From Burka To Bikini - Personal Journey to Freedom
In leaving Saudi Arabia and coming to Canada; here's where I found my freedom.
From the outside, I’m a second-class citizen, who couldn’t leave Saudi Arabia to come here for education if it wasn’t for this piece of paper.
Which is the permission from my male guardian to go study abroad. From the inside, I am still conflicted over the dichotomy of it. This piece of paper represents oppression and empowerment. I was an adult, 24 years old, but I needed permission. My dad signed it, in a place where not all men are willing to do the same, he empowered me. This paper granted me freedom but is a reminder that I wasn’t free.
Can you imagine being treated as minor for your entire life? Needing permission from your father, husband, brother or even your son to pursue education, obtaining a passport, or credit card. From the inside, I thought to myself if a whole country’s law, whether it’s sharia law or rigid interpretation of it, is set up to guide a women in every step, then this inequality might be true. I believed that if God views women’s witness statements in court to carry half the weight of a man’s, then God knows best. Aren’t these evidence that women are clearly incapable of making decisions on their own, and maybe I do need that permission.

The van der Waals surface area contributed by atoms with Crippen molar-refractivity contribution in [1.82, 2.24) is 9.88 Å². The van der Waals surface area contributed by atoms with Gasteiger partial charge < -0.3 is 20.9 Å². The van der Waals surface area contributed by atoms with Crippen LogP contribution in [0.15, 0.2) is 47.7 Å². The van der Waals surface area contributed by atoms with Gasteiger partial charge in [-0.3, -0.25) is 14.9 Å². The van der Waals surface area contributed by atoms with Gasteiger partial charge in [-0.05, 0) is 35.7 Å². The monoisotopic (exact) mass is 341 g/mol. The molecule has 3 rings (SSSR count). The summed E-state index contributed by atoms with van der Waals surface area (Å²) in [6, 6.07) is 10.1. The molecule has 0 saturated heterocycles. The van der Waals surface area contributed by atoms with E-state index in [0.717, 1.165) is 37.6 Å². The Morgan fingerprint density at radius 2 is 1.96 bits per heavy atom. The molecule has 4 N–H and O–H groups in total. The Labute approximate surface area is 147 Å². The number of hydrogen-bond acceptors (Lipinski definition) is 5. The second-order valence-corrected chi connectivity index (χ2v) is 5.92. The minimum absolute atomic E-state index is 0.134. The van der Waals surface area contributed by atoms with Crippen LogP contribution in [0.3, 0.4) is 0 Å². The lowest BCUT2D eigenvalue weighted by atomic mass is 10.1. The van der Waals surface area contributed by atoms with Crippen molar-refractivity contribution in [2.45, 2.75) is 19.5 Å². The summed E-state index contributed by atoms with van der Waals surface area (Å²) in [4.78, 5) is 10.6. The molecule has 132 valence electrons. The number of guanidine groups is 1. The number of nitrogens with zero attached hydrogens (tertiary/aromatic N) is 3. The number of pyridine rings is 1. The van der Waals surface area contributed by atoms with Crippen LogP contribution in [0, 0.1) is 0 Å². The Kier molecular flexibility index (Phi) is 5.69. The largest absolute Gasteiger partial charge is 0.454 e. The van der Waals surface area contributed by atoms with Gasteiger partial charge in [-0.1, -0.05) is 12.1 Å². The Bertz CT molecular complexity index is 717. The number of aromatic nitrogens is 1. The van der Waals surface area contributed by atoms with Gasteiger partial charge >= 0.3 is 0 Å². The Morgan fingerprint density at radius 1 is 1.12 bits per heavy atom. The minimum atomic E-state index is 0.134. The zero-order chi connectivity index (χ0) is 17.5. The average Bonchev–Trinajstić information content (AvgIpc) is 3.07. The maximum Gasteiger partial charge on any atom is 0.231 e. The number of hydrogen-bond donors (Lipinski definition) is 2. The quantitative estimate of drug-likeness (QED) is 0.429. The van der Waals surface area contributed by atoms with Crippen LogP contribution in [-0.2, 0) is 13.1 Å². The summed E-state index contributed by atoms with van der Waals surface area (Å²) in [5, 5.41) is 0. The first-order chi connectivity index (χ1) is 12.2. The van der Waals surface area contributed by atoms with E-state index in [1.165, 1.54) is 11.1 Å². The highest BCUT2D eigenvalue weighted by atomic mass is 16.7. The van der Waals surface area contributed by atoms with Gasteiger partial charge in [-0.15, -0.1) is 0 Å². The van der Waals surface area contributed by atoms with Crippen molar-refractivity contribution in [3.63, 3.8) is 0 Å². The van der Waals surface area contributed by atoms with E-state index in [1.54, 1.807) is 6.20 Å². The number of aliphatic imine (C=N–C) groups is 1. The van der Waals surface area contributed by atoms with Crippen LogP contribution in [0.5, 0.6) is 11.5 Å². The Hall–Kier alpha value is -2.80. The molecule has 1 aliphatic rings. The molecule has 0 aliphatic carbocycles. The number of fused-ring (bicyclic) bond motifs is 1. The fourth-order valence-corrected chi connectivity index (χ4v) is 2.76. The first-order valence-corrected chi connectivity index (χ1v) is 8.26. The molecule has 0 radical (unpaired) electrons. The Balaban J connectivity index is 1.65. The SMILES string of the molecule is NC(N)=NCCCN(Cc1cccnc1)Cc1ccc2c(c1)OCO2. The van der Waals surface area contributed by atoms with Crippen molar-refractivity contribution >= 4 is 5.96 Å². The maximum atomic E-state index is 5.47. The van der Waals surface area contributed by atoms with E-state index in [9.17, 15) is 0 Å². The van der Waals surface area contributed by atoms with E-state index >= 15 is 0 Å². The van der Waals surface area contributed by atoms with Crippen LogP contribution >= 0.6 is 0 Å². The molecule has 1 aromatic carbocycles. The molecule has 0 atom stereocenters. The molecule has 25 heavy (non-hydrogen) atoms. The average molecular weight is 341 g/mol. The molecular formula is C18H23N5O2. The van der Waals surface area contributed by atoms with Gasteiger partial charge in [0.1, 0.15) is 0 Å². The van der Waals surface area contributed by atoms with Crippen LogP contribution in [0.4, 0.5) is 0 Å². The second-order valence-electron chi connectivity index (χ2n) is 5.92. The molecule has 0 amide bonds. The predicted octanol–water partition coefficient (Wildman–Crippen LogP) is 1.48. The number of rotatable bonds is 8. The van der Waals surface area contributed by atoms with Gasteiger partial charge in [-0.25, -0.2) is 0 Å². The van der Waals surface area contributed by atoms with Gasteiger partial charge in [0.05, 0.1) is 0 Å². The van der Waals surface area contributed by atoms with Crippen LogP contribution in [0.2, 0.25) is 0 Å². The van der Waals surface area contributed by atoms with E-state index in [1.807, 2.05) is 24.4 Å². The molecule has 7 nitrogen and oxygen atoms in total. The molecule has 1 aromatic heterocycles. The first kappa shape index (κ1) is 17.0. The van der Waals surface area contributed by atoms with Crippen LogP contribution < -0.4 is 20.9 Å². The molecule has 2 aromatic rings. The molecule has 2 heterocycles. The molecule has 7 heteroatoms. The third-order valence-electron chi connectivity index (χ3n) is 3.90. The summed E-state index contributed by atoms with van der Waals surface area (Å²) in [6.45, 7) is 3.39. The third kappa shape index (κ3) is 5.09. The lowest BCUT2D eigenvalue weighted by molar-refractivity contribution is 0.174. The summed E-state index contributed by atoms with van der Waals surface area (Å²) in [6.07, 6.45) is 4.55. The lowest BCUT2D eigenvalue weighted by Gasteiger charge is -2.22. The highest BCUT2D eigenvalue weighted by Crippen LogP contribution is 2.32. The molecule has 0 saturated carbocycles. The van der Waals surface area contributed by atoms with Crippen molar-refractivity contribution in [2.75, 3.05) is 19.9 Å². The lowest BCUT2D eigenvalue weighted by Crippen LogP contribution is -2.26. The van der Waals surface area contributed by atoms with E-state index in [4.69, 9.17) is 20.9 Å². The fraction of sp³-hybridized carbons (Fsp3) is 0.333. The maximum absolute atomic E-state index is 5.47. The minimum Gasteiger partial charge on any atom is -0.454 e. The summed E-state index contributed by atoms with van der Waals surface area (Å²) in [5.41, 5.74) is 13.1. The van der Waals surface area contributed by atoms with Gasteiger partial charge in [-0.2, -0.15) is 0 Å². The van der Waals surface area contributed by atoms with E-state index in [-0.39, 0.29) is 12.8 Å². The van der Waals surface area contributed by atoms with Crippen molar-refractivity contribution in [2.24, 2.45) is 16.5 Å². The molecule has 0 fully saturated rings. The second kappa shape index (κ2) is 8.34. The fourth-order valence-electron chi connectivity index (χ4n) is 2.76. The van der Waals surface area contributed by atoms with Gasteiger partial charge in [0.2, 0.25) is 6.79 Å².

Do I? Do I need permission? No I don’t! and I know that. But I still catch myself seeking that permission, that tap on the shoulder to go for it. because my society ingrained that in me.
What did YOUR society ingrained in you? (PAUSE)
I was privileged to be born in Saudi Arabia.
A country that spends 8.8 % of its GDP on education, compared with the global average of 4.6%, and yes, just like Canada, there are more women enrolled in Postsecondary than men.
In 2013, I was among 49,176 females studying abroad.
A Lot of people ask me why I chose Canada, I’m a list person, so I had pros and cons comparing Canada, Australia and the UK - Yea didn’t even have the States in there.
Based on the weather, the quality of education, and the people.
Everywhere I looked I learned that Canadians are sooo nice and apologize way too often, they had amazing universities, and it snows a lot! So, Canada it is!
I really just wanted to go to Montreal to McGill University. But I thought to myself, maybe going from +40 degrees to -40 degrees is not a good idea.
I lived in Vancouver before moving here, I was wearing the hijab and fully covered up, there I was, watching the “Lost West” waste their lives without worshiping God, I felt privileged to be knowing of god, I felt superior. And I felt sorry for the women who were in shorts and tank tops, while the men wore more clothes and covered more skin. With some judgment, well, a lot of judgment, I observed how those poor souls are products of their environments. I knew that they felt sorry for me that I was fully covered up, but back then I didn’t know that I , too, was a product of my environment. We do that all the time, we judge people and we project - it’s much easier, but we never look in.